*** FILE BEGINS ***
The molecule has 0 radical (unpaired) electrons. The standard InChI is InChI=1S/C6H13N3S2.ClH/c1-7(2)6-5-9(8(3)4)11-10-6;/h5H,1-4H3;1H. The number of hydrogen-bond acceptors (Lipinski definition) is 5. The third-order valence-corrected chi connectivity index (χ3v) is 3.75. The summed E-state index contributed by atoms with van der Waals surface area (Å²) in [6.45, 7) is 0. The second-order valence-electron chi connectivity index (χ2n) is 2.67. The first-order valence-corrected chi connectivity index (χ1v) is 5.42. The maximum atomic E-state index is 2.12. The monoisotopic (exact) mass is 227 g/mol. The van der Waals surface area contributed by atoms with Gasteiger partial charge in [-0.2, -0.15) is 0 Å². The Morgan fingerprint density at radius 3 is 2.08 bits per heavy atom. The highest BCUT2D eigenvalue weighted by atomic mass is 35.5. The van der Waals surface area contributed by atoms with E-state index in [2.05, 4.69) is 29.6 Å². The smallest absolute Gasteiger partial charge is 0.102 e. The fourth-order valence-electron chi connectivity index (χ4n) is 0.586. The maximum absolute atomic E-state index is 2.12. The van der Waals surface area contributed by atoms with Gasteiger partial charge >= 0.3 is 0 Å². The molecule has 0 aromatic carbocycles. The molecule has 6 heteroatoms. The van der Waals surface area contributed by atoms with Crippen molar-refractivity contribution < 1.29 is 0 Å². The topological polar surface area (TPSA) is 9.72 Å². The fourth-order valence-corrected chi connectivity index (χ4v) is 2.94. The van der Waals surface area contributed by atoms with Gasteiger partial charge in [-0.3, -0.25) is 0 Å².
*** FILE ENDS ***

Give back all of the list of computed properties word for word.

The molecule has 0 radical (unpaired) electrons. The standard InChI is InChI=1S/C6H13N3S2.ClH/c1-7(2)6-5-9(8(3)4)11-10-6;/h5H,1-4H3;1H. The number of hydrogen-bond acceptors (Lipinski definition) is 5. The third-order valence-corrected chi connectivity index (χ3v) is 3.75. The summed E-state index contributed by atoms with van der Waals surface area (Å²) in [6.45, 7) is 0. The second-order valence-electron chi connectivity index (χ2n) is 2.67. The first-order valence-corrected chi connectivity index (χ1v) is 5.42. The maximum atomic E-state index is 2.12. The monoisotopic (exact) mass is 227 g/mol. The van der Waals surface area contributed by atoms with Gasteiger partial charge in [-0.2, -0.15) is 0 Å². The Morgan fingerprint density at radius 3 is 2.08 bits per heavy atom. The highest BCUT2D eigenvalue weighted by atomic mass is 35.5. The van der Waals surface area contributed by atoms with E-state index in [2.05, 4.69) is 29.6 Å². The smallest absolute Gasteiger partial charge is 0.102 e. The fourth-order valence-electron chi connectivity index (χ4n) is 0.586. The maximum absolute atomic E-state index is 2.12. The van der Waals surface area contributed by atoms with Gasteiger partial charge >= 0.3 is 0 Å². The molecule has 0 aromatic carbocycles. The molecule has 6 heteroatoms. The van der Waals surface area contributed by atoms with Crippen molar-refractivity contribution < 1.29 is 0 Å². The topological polar surface area (TPSA) is 9.72 Å². The fourth-order valence-corrected chi connectivity index (χ4v) is 2.94. The van der Waals surface area contributed by atoms with Gasteiger partial charge in [-0.3, -0.25) is 0 Å².